I read with some amusement (and some horror) at the Municide Blog’s experiences with the 48. If you haven’t already checked it out, it’s got photos, annotations and a map. It’s definitely a tale of urban woe.
What’s funny is that my brother recently sent me a copy of a letter to Muni from 1930 that details the same thing. Here’s a reprint of the letter’s text:
Get this. I live on Jones and Union Streets, and when I want to get to work on time, I have to walk two blocks to Mason and get on the Market Street cable car, transfer at 5th and Market, in order to get to 8th and Brannan.
This morning I had a sore food, so I took a chance on the “E” car, which stops in front of our house. I left the house at 12 minutes to 8 and at 8 o’clock I was still standing there. I hopped down to Mason and just then three “E” cars rounded the corner, all in a bunch, and God knows a person can only use one at a a time. You can’t tell me this just happens once in a while. It is the custom and anything else would be “once in a while.” You sure have a lot of inspectors, writing figures in little books. It seems as if some of them were put to work running cars, there wold be better service, as all their inspecting doesn’t seem to do any good, since conditions remain the same. I certainly am curious to know what all those figures are going to be used for, when they are finally accumulated.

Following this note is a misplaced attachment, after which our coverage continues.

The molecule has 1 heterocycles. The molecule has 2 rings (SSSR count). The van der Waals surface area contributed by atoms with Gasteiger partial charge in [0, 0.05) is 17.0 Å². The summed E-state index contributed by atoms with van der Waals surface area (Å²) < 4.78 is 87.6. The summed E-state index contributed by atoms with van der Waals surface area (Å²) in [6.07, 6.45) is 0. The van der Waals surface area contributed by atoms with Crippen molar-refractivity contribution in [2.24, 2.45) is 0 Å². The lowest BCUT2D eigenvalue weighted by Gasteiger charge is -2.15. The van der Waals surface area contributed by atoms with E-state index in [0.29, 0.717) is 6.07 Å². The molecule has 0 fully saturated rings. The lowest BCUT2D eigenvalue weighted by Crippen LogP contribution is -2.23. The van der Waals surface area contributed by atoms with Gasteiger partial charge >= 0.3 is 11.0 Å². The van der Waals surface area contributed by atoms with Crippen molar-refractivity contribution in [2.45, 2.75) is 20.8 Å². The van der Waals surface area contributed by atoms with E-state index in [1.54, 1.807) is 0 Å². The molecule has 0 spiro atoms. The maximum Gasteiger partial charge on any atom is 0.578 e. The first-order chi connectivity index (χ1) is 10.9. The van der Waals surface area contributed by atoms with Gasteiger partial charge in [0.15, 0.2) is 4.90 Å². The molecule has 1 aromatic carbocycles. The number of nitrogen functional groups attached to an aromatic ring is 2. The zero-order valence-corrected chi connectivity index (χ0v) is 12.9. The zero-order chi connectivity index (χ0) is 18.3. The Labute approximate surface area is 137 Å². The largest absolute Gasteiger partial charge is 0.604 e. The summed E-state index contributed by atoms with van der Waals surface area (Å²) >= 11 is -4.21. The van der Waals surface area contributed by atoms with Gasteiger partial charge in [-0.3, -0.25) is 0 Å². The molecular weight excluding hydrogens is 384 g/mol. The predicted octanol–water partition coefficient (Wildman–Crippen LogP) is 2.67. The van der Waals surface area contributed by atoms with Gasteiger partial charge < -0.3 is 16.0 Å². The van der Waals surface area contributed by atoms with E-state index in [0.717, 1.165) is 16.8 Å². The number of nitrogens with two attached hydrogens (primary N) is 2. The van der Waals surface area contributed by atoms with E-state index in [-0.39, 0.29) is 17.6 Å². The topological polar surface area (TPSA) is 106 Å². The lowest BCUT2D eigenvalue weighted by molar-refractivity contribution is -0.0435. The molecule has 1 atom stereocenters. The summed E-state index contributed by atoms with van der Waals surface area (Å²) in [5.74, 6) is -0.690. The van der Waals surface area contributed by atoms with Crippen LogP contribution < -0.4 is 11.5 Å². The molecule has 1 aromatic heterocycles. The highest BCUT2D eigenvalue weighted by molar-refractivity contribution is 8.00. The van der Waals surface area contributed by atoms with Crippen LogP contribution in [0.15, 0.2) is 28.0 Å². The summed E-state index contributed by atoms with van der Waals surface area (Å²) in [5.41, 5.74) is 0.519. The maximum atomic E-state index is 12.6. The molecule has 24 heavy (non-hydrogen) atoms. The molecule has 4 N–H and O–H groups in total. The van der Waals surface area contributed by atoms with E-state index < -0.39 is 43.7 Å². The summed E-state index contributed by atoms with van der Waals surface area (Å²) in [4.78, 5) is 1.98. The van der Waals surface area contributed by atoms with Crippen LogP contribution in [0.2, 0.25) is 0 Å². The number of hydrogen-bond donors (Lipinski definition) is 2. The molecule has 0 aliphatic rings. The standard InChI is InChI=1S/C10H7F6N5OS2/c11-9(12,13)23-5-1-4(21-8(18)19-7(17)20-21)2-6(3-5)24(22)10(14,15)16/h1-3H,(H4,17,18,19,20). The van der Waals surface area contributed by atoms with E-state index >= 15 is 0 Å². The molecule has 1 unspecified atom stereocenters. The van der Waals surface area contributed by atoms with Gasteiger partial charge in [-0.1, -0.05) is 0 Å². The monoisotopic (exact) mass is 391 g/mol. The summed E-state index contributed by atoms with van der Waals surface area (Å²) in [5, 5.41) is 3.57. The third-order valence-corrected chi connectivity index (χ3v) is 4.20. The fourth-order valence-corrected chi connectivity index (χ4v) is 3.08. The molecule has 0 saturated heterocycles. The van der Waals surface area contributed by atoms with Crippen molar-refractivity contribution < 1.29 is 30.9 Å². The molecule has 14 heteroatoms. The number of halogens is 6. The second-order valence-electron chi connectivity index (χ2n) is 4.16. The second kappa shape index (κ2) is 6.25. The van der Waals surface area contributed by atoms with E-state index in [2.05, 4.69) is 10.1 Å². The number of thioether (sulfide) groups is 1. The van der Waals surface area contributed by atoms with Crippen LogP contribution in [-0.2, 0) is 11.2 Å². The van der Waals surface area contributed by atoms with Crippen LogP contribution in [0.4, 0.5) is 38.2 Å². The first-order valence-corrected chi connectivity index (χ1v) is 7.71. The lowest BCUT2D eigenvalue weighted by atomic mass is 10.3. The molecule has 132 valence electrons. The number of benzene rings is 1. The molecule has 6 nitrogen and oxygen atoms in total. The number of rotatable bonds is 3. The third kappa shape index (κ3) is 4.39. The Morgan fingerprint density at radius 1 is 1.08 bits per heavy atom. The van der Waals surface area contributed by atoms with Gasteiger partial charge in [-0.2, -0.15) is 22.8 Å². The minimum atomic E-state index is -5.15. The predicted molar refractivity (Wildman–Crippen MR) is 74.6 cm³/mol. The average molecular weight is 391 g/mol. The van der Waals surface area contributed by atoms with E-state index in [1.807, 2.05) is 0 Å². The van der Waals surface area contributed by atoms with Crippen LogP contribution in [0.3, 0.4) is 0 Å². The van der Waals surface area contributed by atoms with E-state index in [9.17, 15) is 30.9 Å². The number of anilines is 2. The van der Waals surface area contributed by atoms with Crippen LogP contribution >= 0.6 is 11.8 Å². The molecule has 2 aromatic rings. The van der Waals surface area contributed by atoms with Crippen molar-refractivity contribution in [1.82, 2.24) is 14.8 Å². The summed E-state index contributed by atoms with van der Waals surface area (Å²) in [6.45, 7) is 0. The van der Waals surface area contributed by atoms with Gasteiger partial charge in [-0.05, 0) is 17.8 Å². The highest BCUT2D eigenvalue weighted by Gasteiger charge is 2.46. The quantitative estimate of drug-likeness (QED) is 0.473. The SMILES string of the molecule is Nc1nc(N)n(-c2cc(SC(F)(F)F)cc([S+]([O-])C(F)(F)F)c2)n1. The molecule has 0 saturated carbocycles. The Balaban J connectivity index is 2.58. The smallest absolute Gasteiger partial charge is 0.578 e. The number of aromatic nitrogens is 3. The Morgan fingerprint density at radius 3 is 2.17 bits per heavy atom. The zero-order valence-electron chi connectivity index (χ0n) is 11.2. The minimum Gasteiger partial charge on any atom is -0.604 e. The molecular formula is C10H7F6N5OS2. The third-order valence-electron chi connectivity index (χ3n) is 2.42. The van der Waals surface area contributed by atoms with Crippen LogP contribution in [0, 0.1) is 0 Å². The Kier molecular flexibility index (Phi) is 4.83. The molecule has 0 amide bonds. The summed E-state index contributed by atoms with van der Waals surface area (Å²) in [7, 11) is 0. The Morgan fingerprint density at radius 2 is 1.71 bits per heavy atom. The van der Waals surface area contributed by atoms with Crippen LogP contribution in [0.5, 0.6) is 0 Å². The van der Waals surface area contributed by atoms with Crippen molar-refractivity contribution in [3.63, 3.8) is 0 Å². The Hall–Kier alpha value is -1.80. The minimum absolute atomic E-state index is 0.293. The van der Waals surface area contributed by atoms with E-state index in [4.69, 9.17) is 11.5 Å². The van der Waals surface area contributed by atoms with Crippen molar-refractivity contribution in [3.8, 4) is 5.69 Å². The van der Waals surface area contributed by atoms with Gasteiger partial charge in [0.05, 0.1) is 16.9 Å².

When I take an “E” car and transfer to an “H”, with less walking, it takes me 45 minutes to get to work. On the Market Street lines, I can get down in 25 minutes, so pick the seeds out of that.
Very Truly Yours,
An interesting letter. Written on the letter are some notes indicating a possible answer as to why this had happened, owing to a delay in the “wholesale district” that day.
Anyway, a fun little piece of Muni history…certainly not all of it is bad, and some of it can be quite interesting and fun. But in light of Municide’s recent post, as well as the slap back they got from Muni, I thought it might be fun to post nonetheless.
Muni Letter Photo scanned in from the book “Tours of Discovery”
by Anthony Perles